Running is my passion and Ultras provide me with a sense of freedom. I hope that as Finley grows up he will see the importance of running. Regardless of his thoughts on running I hope through it I can show him the importance of determination and passion. I don't care what he wants to do in life as long as he finds a passion. To this end it is crucial I utilise training and races fully and show him that the impossible can be achieved.

This weekend has highlighted to me my responsibilities as a father and I am sure all fathers out there running ultras can relate to my experiences.

Whilst I did not race at the Beacons Ultra I have still gained so much from it and the turmoil of my decision making processes. I love to run and enter ultras, but if my little boy needs me (regardless of how tall he gets) I shall be there. I read recently a quote on Facebook "do what's right not what's easy." this confirms very nicely the approach I need to take to my running, but also to being a husband and father. Maybe running isn't such a selfish act after all.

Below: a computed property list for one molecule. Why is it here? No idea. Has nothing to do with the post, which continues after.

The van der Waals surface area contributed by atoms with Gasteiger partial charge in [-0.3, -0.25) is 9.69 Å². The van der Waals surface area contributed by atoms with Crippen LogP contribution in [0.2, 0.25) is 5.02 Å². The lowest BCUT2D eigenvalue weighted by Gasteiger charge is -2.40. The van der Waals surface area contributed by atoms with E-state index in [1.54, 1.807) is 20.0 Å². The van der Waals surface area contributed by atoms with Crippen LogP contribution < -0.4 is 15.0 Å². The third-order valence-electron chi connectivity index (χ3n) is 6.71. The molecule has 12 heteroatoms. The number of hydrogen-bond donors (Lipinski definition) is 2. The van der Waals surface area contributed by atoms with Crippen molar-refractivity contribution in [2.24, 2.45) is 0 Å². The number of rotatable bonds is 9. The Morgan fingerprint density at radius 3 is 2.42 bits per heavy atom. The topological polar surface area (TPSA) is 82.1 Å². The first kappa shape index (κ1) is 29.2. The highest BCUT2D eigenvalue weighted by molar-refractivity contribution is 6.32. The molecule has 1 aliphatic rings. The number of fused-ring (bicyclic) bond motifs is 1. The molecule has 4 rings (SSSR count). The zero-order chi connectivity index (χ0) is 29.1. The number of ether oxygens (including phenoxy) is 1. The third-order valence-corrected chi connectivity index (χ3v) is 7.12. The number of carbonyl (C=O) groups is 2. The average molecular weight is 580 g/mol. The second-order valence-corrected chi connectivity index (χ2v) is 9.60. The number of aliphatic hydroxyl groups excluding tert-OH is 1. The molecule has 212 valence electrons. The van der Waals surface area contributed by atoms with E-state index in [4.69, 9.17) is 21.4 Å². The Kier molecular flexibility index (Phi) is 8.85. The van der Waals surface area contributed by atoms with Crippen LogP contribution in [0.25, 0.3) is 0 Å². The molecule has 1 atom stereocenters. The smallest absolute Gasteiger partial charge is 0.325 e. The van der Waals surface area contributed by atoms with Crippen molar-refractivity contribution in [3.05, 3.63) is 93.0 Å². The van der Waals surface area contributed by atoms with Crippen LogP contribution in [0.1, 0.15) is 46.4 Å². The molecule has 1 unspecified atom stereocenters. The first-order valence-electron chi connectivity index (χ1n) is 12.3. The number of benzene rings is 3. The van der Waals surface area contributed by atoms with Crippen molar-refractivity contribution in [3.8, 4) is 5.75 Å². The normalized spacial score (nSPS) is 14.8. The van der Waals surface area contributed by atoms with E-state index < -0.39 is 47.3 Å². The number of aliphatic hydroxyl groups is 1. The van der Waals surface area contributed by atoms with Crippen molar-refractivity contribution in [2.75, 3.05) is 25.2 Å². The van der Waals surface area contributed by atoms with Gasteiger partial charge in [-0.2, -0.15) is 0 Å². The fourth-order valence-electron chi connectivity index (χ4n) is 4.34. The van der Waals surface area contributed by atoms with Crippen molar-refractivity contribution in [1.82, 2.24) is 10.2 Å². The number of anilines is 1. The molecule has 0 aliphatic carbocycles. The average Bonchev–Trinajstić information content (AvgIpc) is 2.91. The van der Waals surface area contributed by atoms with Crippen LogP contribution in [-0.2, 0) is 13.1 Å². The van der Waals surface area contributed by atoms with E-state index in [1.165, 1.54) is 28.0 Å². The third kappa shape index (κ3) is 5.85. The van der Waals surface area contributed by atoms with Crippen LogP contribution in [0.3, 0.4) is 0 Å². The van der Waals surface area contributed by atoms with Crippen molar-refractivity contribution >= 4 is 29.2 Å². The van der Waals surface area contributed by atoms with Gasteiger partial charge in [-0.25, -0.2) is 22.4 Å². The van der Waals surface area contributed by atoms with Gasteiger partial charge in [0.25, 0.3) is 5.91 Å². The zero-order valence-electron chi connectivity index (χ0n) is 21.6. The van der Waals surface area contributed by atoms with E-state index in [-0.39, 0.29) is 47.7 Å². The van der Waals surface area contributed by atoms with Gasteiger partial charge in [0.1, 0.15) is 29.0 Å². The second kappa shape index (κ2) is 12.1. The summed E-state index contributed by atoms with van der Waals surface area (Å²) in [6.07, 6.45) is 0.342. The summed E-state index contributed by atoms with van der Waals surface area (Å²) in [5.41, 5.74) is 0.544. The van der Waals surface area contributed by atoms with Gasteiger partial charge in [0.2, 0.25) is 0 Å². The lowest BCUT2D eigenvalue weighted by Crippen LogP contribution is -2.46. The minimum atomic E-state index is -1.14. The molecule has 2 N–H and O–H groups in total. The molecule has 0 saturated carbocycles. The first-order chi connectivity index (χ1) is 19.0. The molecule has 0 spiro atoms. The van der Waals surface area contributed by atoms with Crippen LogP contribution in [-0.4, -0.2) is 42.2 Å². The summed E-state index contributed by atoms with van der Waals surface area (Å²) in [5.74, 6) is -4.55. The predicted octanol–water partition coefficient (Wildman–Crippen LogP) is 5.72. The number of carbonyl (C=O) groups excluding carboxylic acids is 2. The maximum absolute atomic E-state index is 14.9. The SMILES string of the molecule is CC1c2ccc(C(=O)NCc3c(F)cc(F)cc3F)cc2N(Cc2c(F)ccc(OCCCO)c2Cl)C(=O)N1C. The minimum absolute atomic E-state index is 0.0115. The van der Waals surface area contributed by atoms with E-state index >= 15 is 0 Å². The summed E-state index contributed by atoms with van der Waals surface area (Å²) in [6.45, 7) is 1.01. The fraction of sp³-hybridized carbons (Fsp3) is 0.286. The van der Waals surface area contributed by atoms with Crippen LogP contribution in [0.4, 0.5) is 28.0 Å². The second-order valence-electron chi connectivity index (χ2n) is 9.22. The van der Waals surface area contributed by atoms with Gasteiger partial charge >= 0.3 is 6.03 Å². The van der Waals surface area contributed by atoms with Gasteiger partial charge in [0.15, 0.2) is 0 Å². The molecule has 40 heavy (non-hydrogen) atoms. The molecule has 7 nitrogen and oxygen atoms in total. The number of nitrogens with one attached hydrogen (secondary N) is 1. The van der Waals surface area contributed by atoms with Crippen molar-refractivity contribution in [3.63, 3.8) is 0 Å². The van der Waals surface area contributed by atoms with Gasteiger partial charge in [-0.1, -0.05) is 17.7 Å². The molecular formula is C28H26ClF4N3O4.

Pulling out of Beacons has of course left me disappointed but not angry or bitter. It was the right, not easy, decision. It has left me with a burning determination to be there next year and with a goal of running sub 10hrs. This determination and duty to my family shall fuel the quality of my training.

So even from the race that never was I have learnt a lot about myself and will achieve more as a runner because of this weekend. Thanks for everyones support and concern. See you on the start line of a race soon.

Happy Running!